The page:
The Beginning of the World’s Best UFC in MMA
Hello, Logical MMA!
This time I will write the second part of the MMA world history.
In the previous lecture, we unraveled the roots of MMA, and
I would like to introduce the situation in the early days of MMA.
UFC’s inaugural event, “UFC 1”
As I explained in my last lecture, the predecessor of MMA is NHB. The mainstream fighting style in NHB was instinctive: punching, knocking down, punching again, and sometimes kicking.
In 1993, the Ultimate Fighting Championship (UFC) was founded with the ultimate question, “What is the best fighting sport?” In 1993, the Ultimate Fighting Championship (UFC) was established with the ultimate theme of “What is the best fighting sport?”
The inaugural “UFC 1” event had a lineup that resembled a fighting game, with boxers, kick boxers, professional wrestlers, sumo wrestlers, karate fighters, and jiu-jitsu fighters from all walks of life competing to be the best. As you may have noticed from the previous lecture, all of the above fighters are fighters who use their own martial arts, not those who have acquired MMA skills.
In UFC 1, biting and metal strikes were banned, but head-butting was allowed, so it is probably more appropriate to say that this was a transition period from NHB to MMA.
Royce Gracie’s arrival in the Jiu-Jitsu maelstrom
UFC 1 matches were held in a 1-day tournament format instead of a one-match format.
There were eight fighters in the tournament, and the winner had to win three matches in a row. The matches were very different, with each fighter focusing on his or her own fighting techniques, but the one who shone the brightest was the jiu-jitsu fighter “Royce Gracie,” who won the tournament by winning three consecutive matches by Ippon with astonishing strength.
Even if you’ve never heard of Royce Gracie, you’ve probably heard of Rickson Gracie.
Rickson Gracie is a legendary fighter who has shown the strength of Jiu-Jitsu with his undefeated record of 400 fights, and although there are many opinions about his true strength and undefeated record, he is a talented fighter who has been a part of the early days of MMA from NHB.
Rickson Gracie’s (half-brother) brother is this Royce Gracie. (In this blog, we refer to players by their last names, but since there will be more than one Gracie player, we will refer to him as “Royce” or “Hickson” instead of “Gracie”.
Returning to the development of the game, in the first match of the jiu-jitsu fighter Royce, he took the mount position against a professional boxer and won by Ippon by submission; in the second match, he took the back position against a professional wrestler and won by Ippon by submission; and in the third match, he took the back position against a karate fighter and won by Ippon by submission! In all of his fights, he won by submission, but the common denominator was that none of his opponents were able to mount an effective resistance once Royce had taken the dominant position.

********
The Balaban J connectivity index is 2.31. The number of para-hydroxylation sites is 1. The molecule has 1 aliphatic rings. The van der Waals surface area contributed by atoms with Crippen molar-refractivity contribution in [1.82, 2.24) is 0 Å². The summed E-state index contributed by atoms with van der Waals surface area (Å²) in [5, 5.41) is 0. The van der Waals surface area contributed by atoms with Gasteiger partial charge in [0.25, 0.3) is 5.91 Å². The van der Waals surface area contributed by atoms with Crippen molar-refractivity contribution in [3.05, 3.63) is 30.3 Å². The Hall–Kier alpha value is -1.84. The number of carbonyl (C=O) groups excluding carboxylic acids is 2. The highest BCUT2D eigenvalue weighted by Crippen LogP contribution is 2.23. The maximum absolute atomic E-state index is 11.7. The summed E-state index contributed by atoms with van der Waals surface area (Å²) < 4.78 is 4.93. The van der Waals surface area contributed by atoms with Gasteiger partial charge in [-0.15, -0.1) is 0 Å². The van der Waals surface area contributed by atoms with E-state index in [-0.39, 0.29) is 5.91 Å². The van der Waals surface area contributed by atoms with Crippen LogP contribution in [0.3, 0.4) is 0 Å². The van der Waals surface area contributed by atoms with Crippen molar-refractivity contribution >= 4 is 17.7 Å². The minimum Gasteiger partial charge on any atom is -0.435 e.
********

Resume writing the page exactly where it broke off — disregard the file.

In NHB, which has always been close to fighting, quick punches and tackles have been the preferred method of attack. Jiu-Jitsu, on the other hand, is at the opposite end of the spectrum. Jiu-Jitsu is based on theoretical and deliberate techniques like Tsume-Shogi (chess game), and is far removed from fighting, which is why it was not favored or even recognized in the NHB era. However, with the huge popularity of Jiu-Jitsu created by Royce in UFC 1, everyone involved in MMA has been forced to recognize the importance of Jiu-Jitsu.
A Whirlwind of Jiu-Jitsu Arrives in Japan
Starting with his win at UFC 1, Royce began to impress the MMA world with his theory that he was the strongest in jiu-jitsu, and eventually the whirlwind of jiu-jitsu arrived in the Japanese MMA world.
His brother Rickson, who Royce admits is “ten times stronger than me,” choked out popular Japanese wrestlers Nobuhiko Takada and Masakatsu Funaki, and put Japanese fans in jiu-jitsu hell.
In Japan’s PRIDE, a new jiu-jitsu star, Antônio Rodrigo Nogueira, used his superior jiu-jitsu techniques to win by Ippon and continue his undefeated streak.
In the less than ten years since 1993, the rise of jiu-jitsu has been remarkable, and its streamlined attacking style, which utilizes the mechanics of the human body, has been very innovative. As of 2021, jiu-jitsu is still an integral part of MMA, and is still evolving and being updated daily. As of 2021, jiu-jitsu is still an integral part of MMA and is still being updated and developed every day.
In this article, I introduced the rise of jiu-jitsu in the early days of MMA. However, MMA is a sport that needs to be able to adapt to all kinds of martial arts, so it is not a world dominated only by jiu-jitsu.
In the next article, I will introduce the world of MMA after the whirlwind of jiu-jitsu.
See you tomorrow, logical!